Large press has more money to send review copies into the wilderness and so books published by large press are more likely to get reviews (at least in theory) and publishers who do clever marketing will get enough buzz about a work to guarantee mention in key places. But this is just the beginning of it. There are publishers (who produce amazing books) who some critics will not review anything from because they know they will get criticised if they say anything negative - not all editors and publishers are understanding when a critic dislikes something. There are publishers who don't check who writes what or know enough about the magazine or organisation - someone sent the CSFG a post-apocalyptic book for review the other day, for instance, and CSFG doesn't put reviews on its website (or hasn't ever, yet)
When publishers get it right, though, and reviewers get books that fascinate them, then life can be very cool. I got to write a review essay about Sara Douglass because Ticonderoga always keeps my particular preferences in mind. Ticon often publishes books by friends of mine (which just shows that I have friends who are fine writers) and I will not review books by friends. They do the check and they know my limitations and they do not send me books by friends. Angry Robot, likewise, has a setup - as do most of the academic publishers - where I don't get review copies (not paper, not electronic) of volumes I can't use. Prometheus sends me a wider range - but Jill Maxick is a living miracle, for these books always reflect my interests - and so I can review or comment on most of those I receive. And yet I had a complaint from a much bigger publisher that I only once reviewed anything they issued. This would be because they have never sent me anything and that once I got the book for myself. And another was perplexed that I didn't review books by friends.
Most publishers who send me work (and this includes the academic presses) are very careful to reflect what they know of my interests. This is important. It's a signal that those Vida statistics are not as simple as reviewers choosing male writers. It's also a question of what publications are available for review for the places you write for. I will go out and buy books I want to write about when I have the money, and I suspect I'm not the only person who does that. But if an interesting book appears in my letterbox, then I don't have to and I'll write about that book ahead of the mythical one I have not yet seen.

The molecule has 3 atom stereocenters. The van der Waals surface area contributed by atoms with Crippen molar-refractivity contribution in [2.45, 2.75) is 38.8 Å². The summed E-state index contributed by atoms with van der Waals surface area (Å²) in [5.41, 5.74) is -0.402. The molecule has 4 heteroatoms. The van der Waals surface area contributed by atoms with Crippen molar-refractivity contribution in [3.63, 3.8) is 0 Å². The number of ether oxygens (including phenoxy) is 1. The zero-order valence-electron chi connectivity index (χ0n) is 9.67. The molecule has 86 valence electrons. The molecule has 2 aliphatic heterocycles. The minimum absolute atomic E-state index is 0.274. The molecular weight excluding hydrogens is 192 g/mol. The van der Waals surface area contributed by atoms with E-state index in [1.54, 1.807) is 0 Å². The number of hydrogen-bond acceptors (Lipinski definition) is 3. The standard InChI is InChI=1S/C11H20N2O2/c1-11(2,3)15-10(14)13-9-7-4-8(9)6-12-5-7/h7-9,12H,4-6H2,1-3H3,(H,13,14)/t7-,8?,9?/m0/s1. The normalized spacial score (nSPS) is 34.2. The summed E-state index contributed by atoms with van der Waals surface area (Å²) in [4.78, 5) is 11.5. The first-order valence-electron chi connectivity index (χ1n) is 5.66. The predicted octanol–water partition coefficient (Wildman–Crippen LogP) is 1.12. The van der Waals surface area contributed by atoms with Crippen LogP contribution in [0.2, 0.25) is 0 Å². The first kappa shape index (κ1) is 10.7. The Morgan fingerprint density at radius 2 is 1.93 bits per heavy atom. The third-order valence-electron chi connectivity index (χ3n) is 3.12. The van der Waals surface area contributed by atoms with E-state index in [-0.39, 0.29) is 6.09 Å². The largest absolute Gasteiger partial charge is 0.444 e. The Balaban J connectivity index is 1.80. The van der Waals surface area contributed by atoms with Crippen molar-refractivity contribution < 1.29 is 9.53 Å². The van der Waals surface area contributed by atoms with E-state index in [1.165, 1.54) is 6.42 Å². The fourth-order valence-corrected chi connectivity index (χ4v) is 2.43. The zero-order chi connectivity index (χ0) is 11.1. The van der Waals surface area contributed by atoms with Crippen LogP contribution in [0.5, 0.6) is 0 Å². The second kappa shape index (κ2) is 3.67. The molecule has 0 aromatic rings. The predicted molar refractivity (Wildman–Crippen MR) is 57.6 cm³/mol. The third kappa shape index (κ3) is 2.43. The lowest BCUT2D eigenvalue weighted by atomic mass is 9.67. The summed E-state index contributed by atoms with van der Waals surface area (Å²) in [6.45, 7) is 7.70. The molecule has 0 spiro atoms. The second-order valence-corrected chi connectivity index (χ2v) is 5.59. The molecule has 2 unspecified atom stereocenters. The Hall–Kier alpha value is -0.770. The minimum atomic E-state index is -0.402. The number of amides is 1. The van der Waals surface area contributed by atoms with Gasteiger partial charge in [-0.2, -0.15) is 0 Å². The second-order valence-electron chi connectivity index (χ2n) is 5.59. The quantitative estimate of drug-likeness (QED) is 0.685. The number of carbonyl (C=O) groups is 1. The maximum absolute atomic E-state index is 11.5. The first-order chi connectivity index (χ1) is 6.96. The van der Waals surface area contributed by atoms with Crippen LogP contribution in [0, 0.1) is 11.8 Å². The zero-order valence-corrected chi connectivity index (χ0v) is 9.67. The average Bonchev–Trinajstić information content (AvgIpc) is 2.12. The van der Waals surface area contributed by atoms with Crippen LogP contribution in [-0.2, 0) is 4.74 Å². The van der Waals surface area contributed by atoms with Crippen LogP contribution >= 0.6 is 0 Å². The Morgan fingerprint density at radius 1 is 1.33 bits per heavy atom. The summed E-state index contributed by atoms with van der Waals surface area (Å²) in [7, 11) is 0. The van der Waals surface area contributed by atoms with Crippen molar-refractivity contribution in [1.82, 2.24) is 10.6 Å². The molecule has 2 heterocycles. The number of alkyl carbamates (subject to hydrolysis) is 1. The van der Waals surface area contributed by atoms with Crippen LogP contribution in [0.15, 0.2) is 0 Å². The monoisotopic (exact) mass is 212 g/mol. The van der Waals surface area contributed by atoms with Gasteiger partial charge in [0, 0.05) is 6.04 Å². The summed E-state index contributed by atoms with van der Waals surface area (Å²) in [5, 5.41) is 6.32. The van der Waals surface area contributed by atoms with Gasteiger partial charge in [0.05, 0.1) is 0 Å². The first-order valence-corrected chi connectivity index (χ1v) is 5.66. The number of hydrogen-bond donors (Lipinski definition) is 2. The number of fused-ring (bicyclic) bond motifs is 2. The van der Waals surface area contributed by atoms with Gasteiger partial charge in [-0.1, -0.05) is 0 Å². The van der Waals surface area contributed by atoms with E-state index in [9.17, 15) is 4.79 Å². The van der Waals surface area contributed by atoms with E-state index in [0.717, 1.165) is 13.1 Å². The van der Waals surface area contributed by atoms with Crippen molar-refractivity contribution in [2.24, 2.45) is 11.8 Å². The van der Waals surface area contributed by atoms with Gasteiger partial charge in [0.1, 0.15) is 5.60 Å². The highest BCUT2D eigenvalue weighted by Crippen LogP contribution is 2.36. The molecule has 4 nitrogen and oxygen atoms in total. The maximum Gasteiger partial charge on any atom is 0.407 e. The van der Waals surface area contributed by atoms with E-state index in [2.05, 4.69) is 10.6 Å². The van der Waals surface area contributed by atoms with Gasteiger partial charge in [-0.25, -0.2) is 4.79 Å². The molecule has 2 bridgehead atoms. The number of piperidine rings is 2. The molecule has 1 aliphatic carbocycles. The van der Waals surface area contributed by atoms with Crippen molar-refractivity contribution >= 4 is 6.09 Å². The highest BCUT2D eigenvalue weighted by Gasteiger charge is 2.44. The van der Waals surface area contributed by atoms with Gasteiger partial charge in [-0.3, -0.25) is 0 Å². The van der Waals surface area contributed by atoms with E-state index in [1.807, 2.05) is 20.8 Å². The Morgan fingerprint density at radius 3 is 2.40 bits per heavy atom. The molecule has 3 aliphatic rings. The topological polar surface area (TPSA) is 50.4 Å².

All this is just a subset of possible illustrations: the gender imbalance is due to complex causes. Some of it is choices by reviewers (I need to do a pie chart for my reviews and essays to find out what it looks like, but I admit I'm a bit nervous), some of it is the policies of the place the reviews appear (what publications are offered for review, what do the editors tell their reviewers? - BiblioBuffet tells me very clearly I can write about the books I want to write about, so if I only write about books by male authors, then I'm the one who has made that choice, for instance, not BiblioBuffet), what do publishers and writers send notes about and which books do they send out and to whom (I get more books by male writers than female, across the board) and which reviews and essays elicit reader interest?
This last is one reason I chose the subject I chose for this year's Women's History Month. I wanted to see if people wanted to read about women in the arts. And they do. Lots of readers. They're not chatting about the posts on the posts, but they're coming to read them in droves. I don't think that this is because of gender - I think it's because interesting people are writing interesting things about other interesting people. And that's the bottom line. We need to stop assuming that audiences only want to read about books by men. Yes, there are many readers who discriminate by gender, but there are even more readers who aren't being given a chance to make that choice, because so many wonderful books by women aren't having enough light shone on them. If a reader doesn't know a book exists, how can they decide if they want to read it?
It's not enough to remind people to read books by women. It's not enough to get readers realising that the gender of a writer is not an indication of how good or bad a book is. We have to change the system by which knowledge of the existence of good books by women reaches the reading public.
Speaking of books - it's almost time for my library visit. I'm still running background checks because my eye still can't deal with solid work, so my check for the weekend will be long slow narratives. During the week it was the narratives surrounding Martin Guerre. I'm going to have to bite the bullet next week and do solid work regardless, but at least I learned a heap about my own assumptions of what creates story while I was dealing with life and the universe.